God required those with power to use it for good. The laws on gleaning mean that power is not to be used to grow wealthy but to support the poor. Laws on debt said that lending is not a means to more money, but a way to use your money to help others. If you could lend to someone who needed it, then do so – in the knowledge that debt is cancelled every seven years, essential items could not be taken as pledge, and usury is forbidden (Deuteronomy 15:7-11, 24:6,10-13). You were more likely to make a loss than a profit, and that was how God expected it to be.

For people who fell into poverty, God made structures to protect and provision them. This included the gleaning laws (access to food and work) and debt cancellation. It also included redemption of (extended) family property, based not on the worthiness of the poverty-stricken relative but their relation to one who could redeem (Leviticus 25:25-28). If a person had to sell themselves into servitude, it was for a fixed period of six years, with the option to buy one’s self out if the means became available. And in the seventh year, the person was not merely released from their job contract but restored to prosperity: the employer was to send the person away with gifts in accordance with not the contribution of the employee but the prosperity of the employer (Deuteronomy 15:12-15).

Finally, if all these remedies failed and a person had to sell their property outside of the family, then every 50th year was a year of Jubilee: all land went back to the original owners (Leviticus 25:28). It was a divine reset and redistribution that prevented both poverty and gross wealth.

Jubilee was a second chance for the very lowest, and a reminder to the richest that their prosperity is but a gift from God to use for others.

In these structures, God imbued humanity with dignity. The random chance of charity has little place here: gifts were made at the command of God, not the whim of the rich; and the primary mode of action was through the dignity of the law. Let us strive for the same dignity.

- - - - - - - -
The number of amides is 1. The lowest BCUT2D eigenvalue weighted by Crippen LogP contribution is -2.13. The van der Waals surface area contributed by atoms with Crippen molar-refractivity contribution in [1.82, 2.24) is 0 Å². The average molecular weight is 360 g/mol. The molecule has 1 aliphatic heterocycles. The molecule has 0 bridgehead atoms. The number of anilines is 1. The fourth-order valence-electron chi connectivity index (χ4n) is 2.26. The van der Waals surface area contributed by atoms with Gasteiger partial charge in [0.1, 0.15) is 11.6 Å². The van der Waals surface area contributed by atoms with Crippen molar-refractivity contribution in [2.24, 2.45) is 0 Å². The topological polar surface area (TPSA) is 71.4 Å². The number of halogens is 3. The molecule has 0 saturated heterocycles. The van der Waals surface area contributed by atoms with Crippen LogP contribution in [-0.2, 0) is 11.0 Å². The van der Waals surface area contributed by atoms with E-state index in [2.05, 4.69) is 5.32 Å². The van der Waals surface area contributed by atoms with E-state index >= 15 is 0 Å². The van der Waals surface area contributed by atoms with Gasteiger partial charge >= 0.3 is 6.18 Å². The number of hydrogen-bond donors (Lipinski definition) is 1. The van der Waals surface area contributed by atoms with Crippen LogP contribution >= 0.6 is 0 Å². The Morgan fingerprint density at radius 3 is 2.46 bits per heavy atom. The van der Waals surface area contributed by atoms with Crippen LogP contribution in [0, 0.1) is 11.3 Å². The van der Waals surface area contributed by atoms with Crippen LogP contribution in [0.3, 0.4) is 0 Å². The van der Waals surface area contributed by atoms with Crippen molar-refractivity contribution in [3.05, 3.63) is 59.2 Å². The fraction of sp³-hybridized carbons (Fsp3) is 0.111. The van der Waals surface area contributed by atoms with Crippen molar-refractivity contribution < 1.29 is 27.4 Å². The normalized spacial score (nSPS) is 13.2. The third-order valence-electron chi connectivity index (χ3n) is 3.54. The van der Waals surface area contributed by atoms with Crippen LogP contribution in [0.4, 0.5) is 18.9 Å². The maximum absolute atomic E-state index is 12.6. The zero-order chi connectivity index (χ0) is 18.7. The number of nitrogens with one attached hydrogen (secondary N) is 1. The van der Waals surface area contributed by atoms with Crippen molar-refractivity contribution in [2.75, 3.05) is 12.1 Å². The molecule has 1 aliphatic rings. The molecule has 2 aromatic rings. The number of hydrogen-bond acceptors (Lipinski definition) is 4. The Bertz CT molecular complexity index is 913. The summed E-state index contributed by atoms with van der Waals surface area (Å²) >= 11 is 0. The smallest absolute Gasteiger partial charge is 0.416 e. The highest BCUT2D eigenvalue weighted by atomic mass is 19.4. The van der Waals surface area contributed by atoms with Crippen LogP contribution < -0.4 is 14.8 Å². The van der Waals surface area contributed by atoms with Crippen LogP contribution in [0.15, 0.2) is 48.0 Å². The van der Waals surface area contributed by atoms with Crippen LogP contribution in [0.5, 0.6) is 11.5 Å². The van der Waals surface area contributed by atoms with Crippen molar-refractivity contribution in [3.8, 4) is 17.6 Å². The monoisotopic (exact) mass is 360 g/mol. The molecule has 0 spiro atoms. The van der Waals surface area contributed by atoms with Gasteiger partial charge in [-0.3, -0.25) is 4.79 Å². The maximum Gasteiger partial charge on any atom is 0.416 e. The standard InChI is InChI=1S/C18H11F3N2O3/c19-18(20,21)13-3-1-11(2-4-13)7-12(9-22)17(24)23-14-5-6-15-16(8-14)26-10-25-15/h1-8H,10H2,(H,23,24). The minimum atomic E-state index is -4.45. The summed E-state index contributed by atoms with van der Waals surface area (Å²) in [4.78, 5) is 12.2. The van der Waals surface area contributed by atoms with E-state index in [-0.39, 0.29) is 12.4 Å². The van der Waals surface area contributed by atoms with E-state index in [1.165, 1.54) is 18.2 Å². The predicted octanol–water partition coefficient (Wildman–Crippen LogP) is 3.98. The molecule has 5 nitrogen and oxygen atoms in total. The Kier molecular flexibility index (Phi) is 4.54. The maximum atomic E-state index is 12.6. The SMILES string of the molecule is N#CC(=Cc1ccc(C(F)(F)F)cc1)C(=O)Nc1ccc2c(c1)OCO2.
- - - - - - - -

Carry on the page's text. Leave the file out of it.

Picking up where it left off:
Join our book group

During March 2020, Church Action on Poverty staff and supporters will be reading Stef Benstead’s new book Second Class Citizens: The treatment of disabled people in austerity Britain. At the start of April we’ll discuss the book in a blog post here, and on our Facebook and Twitter pages.

If you’re interested, please get a copy of the book to read, and let us know you’ll be joining in!

Are we in the same boat? Some creative responses

Shopping online? You can raise money to loosen the grip of poverty

Listen up! New podcast to help end poverty

Church on the Margins in the time of coronavirus

Solidarity and sacrifice

The prophetic imagination

Where are the margins?

Who is my neighbour?

Gathering on the Margins – 5 May

Gathering on the Margins – 2 June

Reflecting together, 28 May: Whom are we serving in our services?

You can’t eat the view

“I rang our food bank supplier but there was little they could do”

Coronavirus: will food banks be able to meet demand for those who can't bulk buy?

Charlotte Killeya, Social Food Coordinator at Parson Cross Initiative in Sheffield, shares her reflections on coronavirus:

I started to read the headlines this weekend; it’s not easy reading at the moment due to the amount of information regarding the spread of Coronavirus. The stories about people stockpiling items in supermarkets and photographs of empty shelves concerned me. In addition, some supermarkets started to limit the number of certain items people could buy. My thoughts quickly turned to the food bank we run here in Sheffield and the people that we help.  How are we going to manage if shelves are beginning to empty of the very items that we always need?